3. Mix the flour, baking powder, baking soda, the spices and salt together in a bowl, keep aside.
  4. Cream the butter and sugar together until light and fluffy.
  5. Add the eggs and beat until incorporated.
  6. Add the sour cream and pumpkin puree and mix.
  7. Add the flour and the milk.
  8. Spoon into the mini bundt pans or into cupcake tins.
  9. Bake for 20-25 minutes until firm and golden brown.
  10. Let cool in the pan 10 minutes and then remove the cakes from the pans and cool on a rack before frosting.
Cream Cheese Frosting
  1. Beat the cream cheese until softened.
  2. Sift in the sugar and beat until fluffy and smooth.
  3. Add the cream and whip until firm, and peaks form.
  4. Spoon into a piping bag, if desired, or can just spread the frosting on the cakes.
  5. Top each cake with a piece of pumpkin seed brittle.
I made these little cakes a few times and I made them with oil, with butter and oil and just butter. They all turned out really well. However, the butter ones do well in the bundt pans because it's a firmer cake. If you want a more fluffy, box cake mix like texture, use ½ cup of a neutral oil instead. I used avocado oil and they were excellent, moist and fluffy. Oil will work really well in cupcakes. Also, for the frosting, make sure your heavy cream can be easily whipped. If you doubt the ability of your heavy cream, whip the cheese and cream separately and then combine the two.

pumpkin mini  bundt cakes

Hope you all have a wonderful weekend. I’ve been busy this week with Eid and all, but will visit all of you this weekend and catch up! 

Merguez Kebabs

merguez kebabs

Taking a break from autumn recipes, there’s plenty on the web if you need something desperately, I have decided to concentrate on the upcoming Islamic holiday of the pilgrimage to Mecca and its culmination, Eid ul Adha. This year, the pilgrimage starts, most probably tomorrow. The whole new moon and viewing the new moon is always a bit tricky.

The pilgrimage to Mecca happens in the 12th month of the lunar Islamic calendar. The pilgrimage lasts 10 days, starting from the first of the month, and these are some of the most important days for a Muslim in his life time. The Pilgrimage, also known as Hajj, is one of the 5 Pillars of Islam and is a duty upon all Muslims providing they can afford to do it.

The Hajj involves tracing some of the footsteps of the Prophet Muhammad (blessings be upon him) and the footsteps of other revered people in the Old Testament, for example, one ritual we observe is the frantic pacing of Hagar between two hills, looking for water for Ishmael, when they were stranded. On their seventh run, Ishmael struck the ground with his heel and a spring of water appeared. We do the very same thing, we walk back and forth between the two hills seven times. The walk is much easier for us than it was for her, we do it on paved marble and we take our time but even with the comfort, it’s not easy. It is a reminder for us, of her desperation, her resilience, her hardship and her motherhood. That well of water still exists today in Mecca and is known as the well of Zam Zam.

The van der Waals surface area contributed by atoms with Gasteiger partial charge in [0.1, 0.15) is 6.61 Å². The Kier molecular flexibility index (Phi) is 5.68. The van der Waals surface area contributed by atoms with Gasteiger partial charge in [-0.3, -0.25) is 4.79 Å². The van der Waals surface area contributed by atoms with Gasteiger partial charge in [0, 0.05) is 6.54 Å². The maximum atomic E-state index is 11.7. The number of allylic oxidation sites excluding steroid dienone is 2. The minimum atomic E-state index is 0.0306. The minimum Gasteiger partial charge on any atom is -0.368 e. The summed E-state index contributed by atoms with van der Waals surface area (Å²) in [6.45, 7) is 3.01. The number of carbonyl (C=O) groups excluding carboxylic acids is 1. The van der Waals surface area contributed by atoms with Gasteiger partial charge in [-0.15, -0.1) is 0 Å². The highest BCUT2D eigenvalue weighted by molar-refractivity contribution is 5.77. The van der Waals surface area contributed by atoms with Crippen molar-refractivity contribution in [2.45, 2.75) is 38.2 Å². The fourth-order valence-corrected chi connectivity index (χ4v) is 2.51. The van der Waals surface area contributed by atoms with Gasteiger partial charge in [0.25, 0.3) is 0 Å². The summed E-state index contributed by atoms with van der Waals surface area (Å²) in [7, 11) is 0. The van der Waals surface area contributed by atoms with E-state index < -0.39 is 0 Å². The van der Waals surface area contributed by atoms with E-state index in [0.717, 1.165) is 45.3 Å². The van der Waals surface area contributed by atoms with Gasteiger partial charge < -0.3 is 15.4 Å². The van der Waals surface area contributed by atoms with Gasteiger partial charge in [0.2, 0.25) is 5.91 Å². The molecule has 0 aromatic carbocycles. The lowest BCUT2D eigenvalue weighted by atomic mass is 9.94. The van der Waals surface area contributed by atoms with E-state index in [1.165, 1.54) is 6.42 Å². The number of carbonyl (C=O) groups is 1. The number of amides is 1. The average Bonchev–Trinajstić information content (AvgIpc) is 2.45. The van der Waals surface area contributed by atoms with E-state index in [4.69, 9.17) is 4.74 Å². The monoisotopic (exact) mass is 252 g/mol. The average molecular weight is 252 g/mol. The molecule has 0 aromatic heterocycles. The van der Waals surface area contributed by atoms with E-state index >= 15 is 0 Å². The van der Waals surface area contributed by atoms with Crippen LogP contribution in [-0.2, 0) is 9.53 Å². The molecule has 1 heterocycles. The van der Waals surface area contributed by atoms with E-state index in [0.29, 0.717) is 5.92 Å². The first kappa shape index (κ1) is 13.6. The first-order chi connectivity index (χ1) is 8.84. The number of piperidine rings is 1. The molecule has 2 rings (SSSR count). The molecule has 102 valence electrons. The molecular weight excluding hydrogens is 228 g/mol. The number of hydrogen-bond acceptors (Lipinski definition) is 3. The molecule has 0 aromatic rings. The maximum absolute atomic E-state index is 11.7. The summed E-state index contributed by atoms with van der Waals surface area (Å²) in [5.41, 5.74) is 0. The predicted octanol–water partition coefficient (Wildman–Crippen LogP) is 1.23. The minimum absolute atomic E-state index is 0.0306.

merguez kebabs

We travel to Medina, the city of the Prophet and observe other rituals during the 9 days. The 9th day is probably the most important, this day, everyone gathers on Mount Arafah and asks for their pilgrimage to be accepted and their sins forgiven. The Hajj is almost a baptism. When you perform Hajj, you have a clean slate, all your sins are forgiven and you are like a new born baby, pure and untainted. This is symbolised by the complete shaving of men’s head and just snipping the ends of a woman’s hair. So if you happen to see bald Muslim men come October 17th, they just got back from Hajj.

The Day of Arafah is a reminder of the day of judgement. You pray and ask for forgiveness and acceptance for your worship. Everyone is busy doing this intently and hoping their Hajj is accepted. It’s an “each to your own” mentality and that is a reminder of the last day, no one will be able to help you and only your good or bad deeds will decide your fate.

merguez kebabs

The 10th day is the day of celebration known as Eid ul Adha. On this day, everyone goes to congregational prayer in the morning, dressed in their nicest clothes. They meet and greet their friends and family. After prayer, its time for the sacrifice of the lamb, sheep, goat or cow.

Another ritual we observe is the sacrifice of Abraham of his only, beloved son, Ishmael (known as Ismail to Muslims). In the story, according to Islam, God asked Abraham to sacrifice his most beloved son, Ishmael and when Abraham obeyed his Lord without question, God rewarded his loyalty by replacing Ishmael with a lamb and Abraham ended up sacrificing that instead. It is Abraham’s loyalty to his one God, his duty and his sacrifice without question, that we remember, observe and celebrate.